(c) in preparations intended for skin contact containing 0.02 per cent or less of isoeugenol.’
'ISOEUGENOL in preparations not intended for skin contact containing 25 per cent or less of isoeugenol except in preparations containing 10 per cent or less of isoeugenol.'
Schedule 6 chemicals are described as 'Substances with a moderate potential for causing harm, the extent of which can be reduced through the use of distinctive packaging with strong warnings and safety directions on the label'. Schedule 6 chemicals are labelled with 'Poison' (SUSMP, 2018).
Schedule 5 chemicals are described as 'Substances with a low potential for causing harm, the extent of which can be reduced through the use of appropriate packaging with simple warnings and safety directions on the label.' Schedule 5 chemicals are labelled with 'Caution’ (SUSMP, 2018).
Isoeugenol and trans-isoeugenol are listed in the European Union (EU) Cosmetics Regulation 76/768/EEC Annex III Part 1—List of substances which cosmetic products must not contain except subject to the restrictions and conditions laid down—maximum authorised concentration in the finished cosmetic product: 0.02 %.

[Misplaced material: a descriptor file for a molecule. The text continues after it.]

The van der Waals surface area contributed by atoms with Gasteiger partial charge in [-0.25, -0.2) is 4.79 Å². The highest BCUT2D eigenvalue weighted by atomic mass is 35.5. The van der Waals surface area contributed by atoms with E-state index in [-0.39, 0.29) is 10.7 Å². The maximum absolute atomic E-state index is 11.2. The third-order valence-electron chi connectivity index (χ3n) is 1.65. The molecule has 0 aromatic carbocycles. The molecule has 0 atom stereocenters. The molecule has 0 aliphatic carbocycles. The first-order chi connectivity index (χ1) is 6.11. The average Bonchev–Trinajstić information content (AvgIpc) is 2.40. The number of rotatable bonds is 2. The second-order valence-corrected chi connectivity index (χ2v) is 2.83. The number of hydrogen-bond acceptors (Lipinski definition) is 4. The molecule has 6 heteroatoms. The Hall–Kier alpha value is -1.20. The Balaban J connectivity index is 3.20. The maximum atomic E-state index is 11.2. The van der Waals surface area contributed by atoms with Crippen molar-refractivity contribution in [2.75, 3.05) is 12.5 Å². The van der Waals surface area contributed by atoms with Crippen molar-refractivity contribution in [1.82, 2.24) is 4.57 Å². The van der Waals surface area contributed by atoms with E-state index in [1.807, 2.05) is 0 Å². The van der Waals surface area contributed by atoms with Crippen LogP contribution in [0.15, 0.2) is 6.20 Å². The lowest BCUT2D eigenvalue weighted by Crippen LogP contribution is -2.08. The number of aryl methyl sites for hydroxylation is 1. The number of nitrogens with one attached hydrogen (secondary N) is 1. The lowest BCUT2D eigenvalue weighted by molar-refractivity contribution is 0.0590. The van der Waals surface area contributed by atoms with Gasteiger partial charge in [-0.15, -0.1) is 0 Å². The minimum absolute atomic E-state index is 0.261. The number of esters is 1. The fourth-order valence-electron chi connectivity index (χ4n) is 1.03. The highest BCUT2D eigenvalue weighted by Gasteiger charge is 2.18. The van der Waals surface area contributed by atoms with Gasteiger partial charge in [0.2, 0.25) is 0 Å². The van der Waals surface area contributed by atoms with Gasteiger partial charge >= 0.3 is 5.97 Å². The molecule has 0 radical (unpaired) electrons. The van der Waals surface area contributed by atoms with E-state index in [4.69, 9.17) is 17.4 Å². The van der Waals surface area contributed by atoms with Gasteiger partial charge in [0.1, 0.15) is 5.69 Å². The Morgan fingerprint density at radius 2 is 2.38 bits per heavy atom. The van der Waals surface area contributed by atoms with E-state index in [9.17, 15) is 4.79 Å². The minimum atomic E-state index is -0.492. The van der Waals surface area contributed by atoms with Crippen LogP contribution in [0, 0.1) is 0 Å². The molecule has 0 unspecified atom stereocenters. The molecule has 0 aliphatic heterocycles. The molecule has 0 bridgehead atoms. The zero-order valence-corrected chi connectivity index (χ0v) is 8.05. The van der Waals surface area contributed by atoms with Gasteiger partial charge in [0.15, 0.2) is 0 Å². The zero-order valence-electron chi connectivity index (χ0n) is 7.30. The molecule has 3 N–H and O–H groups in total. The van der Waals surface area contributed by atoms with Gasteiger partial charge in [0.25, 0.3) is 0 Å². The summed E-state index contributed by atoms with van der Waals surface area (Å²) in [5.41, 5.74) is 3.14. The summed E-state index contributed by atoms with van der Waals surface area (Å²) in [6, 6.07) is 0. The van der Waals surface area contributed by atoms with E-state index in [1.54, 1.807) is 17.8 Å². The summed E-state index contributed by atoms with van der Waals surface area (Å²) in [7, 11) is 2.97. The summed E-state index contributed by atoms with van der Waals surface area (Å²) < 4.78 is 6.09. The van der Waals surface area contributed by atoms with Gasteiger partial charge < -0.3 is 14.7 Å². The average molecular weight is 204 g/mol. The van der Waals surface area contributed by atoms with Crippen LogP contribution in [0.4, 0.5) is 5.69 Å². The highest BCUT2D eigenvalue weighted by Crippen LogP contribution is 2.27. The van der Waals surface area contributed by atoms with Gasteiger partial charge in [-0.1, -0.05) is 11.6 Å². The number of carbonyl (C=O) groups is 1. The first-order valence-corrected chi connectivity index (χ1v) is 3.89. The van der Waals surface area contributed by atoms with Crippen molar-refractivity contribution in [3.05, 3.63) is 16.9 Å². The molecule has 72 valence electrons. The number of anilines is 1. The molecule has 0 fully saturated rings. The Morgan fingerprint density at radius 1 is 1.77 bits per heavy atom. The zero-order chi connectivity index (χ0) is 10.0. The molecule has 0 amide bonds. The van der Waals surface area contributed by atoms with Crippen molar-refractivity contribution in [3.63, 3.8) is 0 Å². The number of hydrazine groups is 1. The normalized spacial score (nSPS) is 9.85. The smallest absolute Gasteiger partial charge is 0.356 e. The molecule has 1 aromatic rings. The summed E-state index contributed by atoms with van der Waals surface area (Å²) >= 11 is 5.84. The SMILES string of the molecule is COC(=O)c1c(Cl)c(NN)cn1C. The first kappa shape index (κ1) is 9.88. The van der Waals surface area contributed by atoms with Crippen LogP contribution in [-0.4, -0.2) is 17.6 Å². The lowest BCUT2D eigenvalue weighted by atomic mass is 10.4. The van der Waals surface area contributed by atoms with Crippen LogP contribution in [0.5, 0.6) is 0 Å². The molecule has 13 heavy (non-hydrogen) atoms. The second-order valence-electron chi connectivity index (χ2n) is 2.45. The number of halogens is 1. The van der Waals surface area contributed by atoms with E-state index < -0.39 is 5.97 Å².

European Union (EU): Using isoeugenol or trans-isoeugenol in cosmetics in the European Union is subject to the restrictions described in EU Regulation Annex III (Cosing). The chemicals may be used in cosmetics and personal care products at a maximum authorised concentration in the finished cosmetic product: 0.02 %. 'The presence of the substance must be indicated in the list of ingredients referred to in Article 19(1)(g) when its concentration exceeds: - 0.001% in leave-on products - 0.01 % in rinse-off products.'